Photos:

Anecdotes:

A Mountain, A Monk, and…Gorillas???

My mother-in-law (who is originally from Japan) thought a 4-day hike across the sacred mountains of Koyasan in Japan was the perfect way to celebrate her 77th birthday, starting with a stay at Haryoin Temple.  We realized we didn’t pack warm enough for the hike, so we walked into town to get thermal underwear.  As I cannot read Japanese, my mom-in-law picked out my package of long johns.  Back in our temple room I tried on the underwear, to find out they were so big I could pull them up to my neck.  Standing there in nothing but underwear pulled up to my neck (sorry, no photo) I heard a tap on the door; expecting it to be my mom-in-law and posing for her so we could have a good laugh I stated “dozo” (welcome, come in).  To my great surprise, it was the temple’s head monk that walked in the door!  In very Buddhist fashion, he made no notice of my ridiculous attire and proceeded in his task of lighting the incense in our room – but I was mortified!

In addition to the lack-of-preparedness for the temperature, my mom-in-law didn’t really research the terrain, so along the more-challenging-than-expecting hike, Steve and I would take turns carrying her pack while the other scoped-out the trail ahead (picture here, worth a thousand words):

One time when I was the scout, I heard tree branches breaking and saw 3 jet-black hairy figures bound through the trees ahead.  Not being the most educated naturalist, I could have sworn they were gorillas.  I was scared!  In order to warn Steve and my mother-in-law, I got a post-card from my pack and wrote “DANGER – GORILLAS – SERIOUSLY!!!” and put it in the middle of the trail weighed down with rocks (I specifically underlined AND capitalized the “SERIOUSLY” so they wouldn’t think I was being my usual smart aleck-y self).  As there are (duh) no gorillas in Japan (these turned out to be small black bears), they both thought I was kidding and had a great laugh, unaware of my fear and the need for caution                                                                                                                                                                                                                                          Culture Shock

There are so many funny “culture shock” stories from this trip.  A few of them are captured in the photos above (e.g., the toilet, the KFC).  Another happened on one of the occasions where we would get home sick and try to do something we would do back home (like make “Mexican” food [with soy beans] or go to a cheesy matinee [36$ lesson]).  We decided to go to a gym and work out.  Just trying to be allowed in took 2 days as we could never seem to bring the proper equipment with us (second pair of clean shoes, bathing cap, etc.).  But the really hysterical part of the story happened the day we finally did work out.  As we learned, Japanese people like to work out with the heater cranked.  Combine that with my run on a treadmill and I was HOT and thirsty!  I kept trying to find a water fountain, but to no avail.  Finally, across the gym by the weights I spotted it – the ubiquitous vending machine…I was saved!  I hurried to the machine expecting to find water and all sorts of wonderfully strange exercise beverages.  Instead, right there, in the middle of a GYM, was a vending machine filled with….. CIGARETTES!!!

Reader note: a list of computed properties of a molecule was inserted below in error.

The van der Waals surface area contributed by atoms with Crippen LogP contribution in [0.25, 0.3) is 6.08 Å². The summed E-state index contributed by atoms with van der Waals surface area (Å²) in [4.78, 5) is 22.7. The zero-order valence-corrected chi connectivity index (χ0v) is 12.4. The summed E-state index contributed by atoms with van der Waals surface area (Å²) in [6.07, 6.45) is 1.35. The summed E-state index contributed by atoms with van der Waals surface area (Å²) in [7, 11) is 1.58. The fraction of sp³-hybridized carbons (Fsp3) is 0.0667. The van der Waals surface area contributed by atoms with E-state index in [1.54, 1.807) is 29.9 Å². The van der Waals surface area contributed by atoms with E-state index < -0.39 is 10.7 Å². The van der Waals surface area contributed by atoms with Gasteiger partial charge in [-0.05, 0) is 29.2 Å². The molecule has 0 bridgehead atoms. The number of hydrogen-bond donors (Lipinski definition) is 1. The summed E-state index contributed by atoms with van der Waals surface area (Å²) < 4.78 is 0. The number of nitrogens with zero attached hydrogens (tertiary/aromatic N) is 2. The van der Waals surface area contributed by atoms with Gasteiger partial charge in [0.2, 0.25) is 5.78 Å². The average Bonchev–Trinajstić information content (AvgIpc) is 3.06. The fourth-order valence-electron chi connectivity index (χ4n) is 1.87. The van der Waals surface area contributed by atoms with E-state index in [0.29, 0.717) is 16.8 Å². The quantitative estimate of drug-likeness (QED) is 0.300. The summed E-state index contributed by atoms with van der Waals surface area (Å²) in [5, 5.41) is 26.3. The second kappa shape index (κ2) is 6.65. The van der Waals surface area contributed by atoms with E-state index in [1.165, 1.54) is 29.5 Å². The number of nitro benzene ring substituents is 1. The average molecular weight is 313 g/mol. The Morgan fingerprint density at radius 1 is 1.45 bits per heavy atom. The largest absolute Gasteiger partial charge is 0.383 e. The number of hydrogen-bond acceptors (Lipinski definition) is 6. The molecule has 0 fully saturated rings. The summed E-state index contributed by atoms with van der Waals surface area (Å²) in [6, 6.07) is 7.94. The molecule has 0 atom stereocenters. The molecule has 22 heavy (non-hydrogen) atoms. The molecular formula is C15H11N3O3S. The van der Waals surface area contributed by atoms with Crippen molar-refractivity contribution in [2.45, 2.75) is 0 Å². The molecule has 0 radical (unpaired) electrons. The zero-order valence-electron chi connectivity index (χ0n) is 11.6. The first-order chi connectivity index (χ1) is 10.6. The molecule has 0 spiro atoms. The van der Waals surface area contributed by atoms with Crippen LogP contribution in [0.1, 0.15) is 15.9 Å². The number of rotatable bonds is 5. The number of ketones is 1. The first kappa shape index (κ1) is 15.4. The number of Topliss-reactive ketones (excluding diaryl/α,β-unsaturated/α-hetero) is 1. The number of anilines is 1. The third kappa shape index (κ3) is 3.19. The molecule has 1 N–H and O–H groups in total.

Tale of the (Dead) Panda
When we were in Tokyo we decided to venture out to the Ueno zoo since they had a giant panda (Ling Ling) and I had never seen one in person.  The anticipation built as we neared the zoo and encountered all sorts of panda-related items – giant statues, posters, vending carts with stuffed pandas, you name it!  The entrance to the zoo was similarly decorated with panda-phanelia.  When we got into the zoo, there was even a place to take your picture with a stuffed panda.  We excitedly went in the direction of the panda sign, but after at least 15 minutes of searching and walking in circles by cute (but little) pandas, we gave up and went to the information booth.  A women bowed her head and handed Steve a laminated piece of paper that said (in English) something close to “We apologize.  Ling Ling dead.  Please enjoy your day at zoo.”   It turns out that Ling Ling had passed away quite some time ago, but as we had already learned on our trip, refunds are really not heard of in Japan, so we did the best we could to heed the advice on the laminated paper and enjoy our day!  (Here is a picture of me making the Japanese “ja nai” sign [no, can’t, forbidden, not here] in front of the stuffed panda):